I think the time has come for a renaissance. People clearly want to play light gun games - this is why things like House of the Dead: Scarlet Dawn and Time Crisis 5 exist despite not getting console releases. In the time since arcade shooter home ports died off some American companies have also got in on the action with triple-A shooters, too. Raw Thrills, the company behind those Big Buck Hunter games you get in dive bars, has spent the last few years releasing high-end shooters based on licenses like Aliens, Halo and Jurassic Park.

On top of that, we're now in the age of constant re-releases and remasters - and there are a lot of thirty-somethings with disposable income and enormous amounts of nostalgia for things like Virtua Cop and Point Blank. You only have to go into one of the arcade-bar hybrids popping up everywhere to see that: the shooters always have the longest queue.

But what about the technical problems? Well, a solution might have arrived thanks to - of course - the enterprising emulation community. Sinden Technology is a company that has come up with the appropriately-named Sinden Lightgun - a new type of gun that just works on modern displays. The way it works is deceptively simple; there's a camera inside the gun that looks at the screen, and a small border is drawn around the game display on-screen. The camera can see the border, and from that can then use some clever but simple software to calculate exactly where within those borders the gun is pointing, even if you're standing off at a weird angle, and with little calibration. You lose a little game resolution for the border, but the results are profound. Just take a look at a demo of it in action:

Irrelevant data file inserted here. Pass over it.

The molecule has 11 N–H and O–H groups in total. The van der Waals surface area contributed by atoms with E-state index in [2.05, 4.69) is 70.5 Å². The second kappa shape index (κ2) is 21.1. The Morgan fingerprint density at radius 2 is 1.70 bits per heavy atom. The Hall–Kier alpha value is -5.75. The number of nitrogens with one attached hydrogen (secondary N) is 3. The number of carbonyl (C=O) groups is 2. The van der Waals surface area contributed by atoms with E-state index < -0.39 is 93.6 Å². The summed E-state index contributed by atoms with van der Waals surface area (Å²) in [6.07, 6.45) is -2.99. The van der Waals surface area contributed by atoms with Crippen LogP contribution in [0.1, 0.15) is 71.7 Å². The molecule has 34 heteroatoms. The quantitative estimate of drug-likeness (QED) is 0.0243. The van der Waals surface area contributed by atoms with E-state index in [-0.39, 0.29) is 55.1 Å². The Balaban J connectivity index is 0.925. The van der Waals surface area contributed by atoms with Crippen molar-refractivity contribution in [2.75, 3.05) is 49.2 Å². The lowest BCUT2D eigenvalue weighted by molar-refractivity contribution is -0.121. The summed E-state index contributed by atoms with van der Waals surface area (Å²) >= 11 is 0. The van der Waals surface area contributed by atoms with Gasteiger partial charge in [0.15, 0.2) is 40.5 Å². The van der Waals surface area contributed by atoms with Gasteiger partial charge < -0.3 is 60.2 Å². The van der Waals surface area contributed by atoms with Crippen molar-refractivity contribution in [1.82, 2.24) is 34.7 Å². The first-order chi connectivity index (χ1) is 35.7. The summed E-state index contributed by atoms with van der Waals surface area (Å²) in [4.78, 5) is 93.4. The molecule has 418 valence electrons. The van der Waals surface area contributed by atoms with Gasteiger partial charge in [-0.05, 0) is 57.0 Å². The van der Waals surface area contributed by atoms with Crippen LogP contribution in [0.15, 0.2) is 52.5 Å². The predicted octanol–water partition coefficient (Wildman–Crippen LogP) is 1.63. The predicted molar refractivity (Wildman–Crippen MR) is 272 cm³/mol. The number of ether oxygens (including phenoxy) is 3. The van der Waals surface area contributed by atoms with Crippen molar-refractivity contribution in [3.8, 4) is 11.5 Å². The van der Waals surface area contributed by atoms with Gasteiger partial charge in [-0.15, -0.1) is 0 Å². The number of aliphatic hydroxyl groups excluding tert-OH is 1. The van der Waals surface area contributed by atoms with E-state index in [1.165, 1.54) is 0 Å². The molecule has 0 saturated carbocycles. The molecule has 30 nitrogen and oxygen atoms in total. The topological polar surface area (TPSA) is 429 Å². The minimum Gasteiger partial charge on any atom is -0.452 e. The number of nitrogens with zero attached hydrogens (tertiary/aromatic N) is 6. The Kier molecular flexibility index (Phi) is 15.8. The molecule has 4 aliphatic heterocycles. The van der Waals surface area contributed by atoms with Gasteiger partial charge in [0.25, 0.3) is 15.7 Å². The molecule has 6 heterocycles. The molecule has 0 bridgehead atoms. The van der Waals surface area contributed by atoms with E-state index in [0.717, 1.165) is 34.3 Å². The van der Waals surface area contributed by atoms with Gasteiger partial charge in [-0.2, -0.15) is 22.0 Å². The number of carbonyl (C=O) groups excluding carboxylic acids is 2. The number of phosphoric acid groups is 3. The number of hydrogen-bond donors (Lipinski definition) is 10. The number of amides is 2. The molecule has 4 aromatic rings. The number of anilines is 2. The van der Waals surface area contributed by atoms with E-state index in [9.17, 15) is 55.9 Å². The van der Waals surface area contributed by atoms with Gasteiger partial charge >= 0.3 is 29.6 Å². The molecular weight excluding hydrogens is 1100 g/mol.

Watch on YouTube

It's so accurate that it actually might outstrip the classic light guns of the nineties. The gun launched on kickstarter last year asking for $32,000 and ended up bringing in over $300,000. (Full disclosure: I backed the project). It's also caught the eye of some bigger companies, like high-end retro console manufacturer Polymega, which has licensed the Sinden technology for a light gun of its own.

As the project reaches the phase where production samples exist and backers holding the final product in their hands is in sight, what started as something designed for PC light gun games and emulation now has far wider potential reach. Beyond PC, the Sinden tech is already compatible with a variety original hardware like the PS2 - and its creator says support for other hardware, including newer machines, is a relatively straightforward matter.

With the arrival of this HDTV-friendly light gun technology and a new generation, it honestly feels like it's time for this classic genre to get back into the living room. Companies like Sega and Namco should be eyeing up a Time Crisis 25th anniversary collection (it's 25 this year) or a House of the Dead trilogy re-release, and they should be picking up the phone and giving Sinden a call to make it happen.

This may all be a mad dream, of course. Game publishers have bigger fish to fry, and the great Guitar Hero-driven plastic accessory boom-and-bust of the Xbox 360, PS3 and Wii era undoubtedly contributed as much to publisher trepidation around shipping little plastic guns as it did to landfill. But let me dream. Let next generation be the return of the arcade shooter at home.

Read this next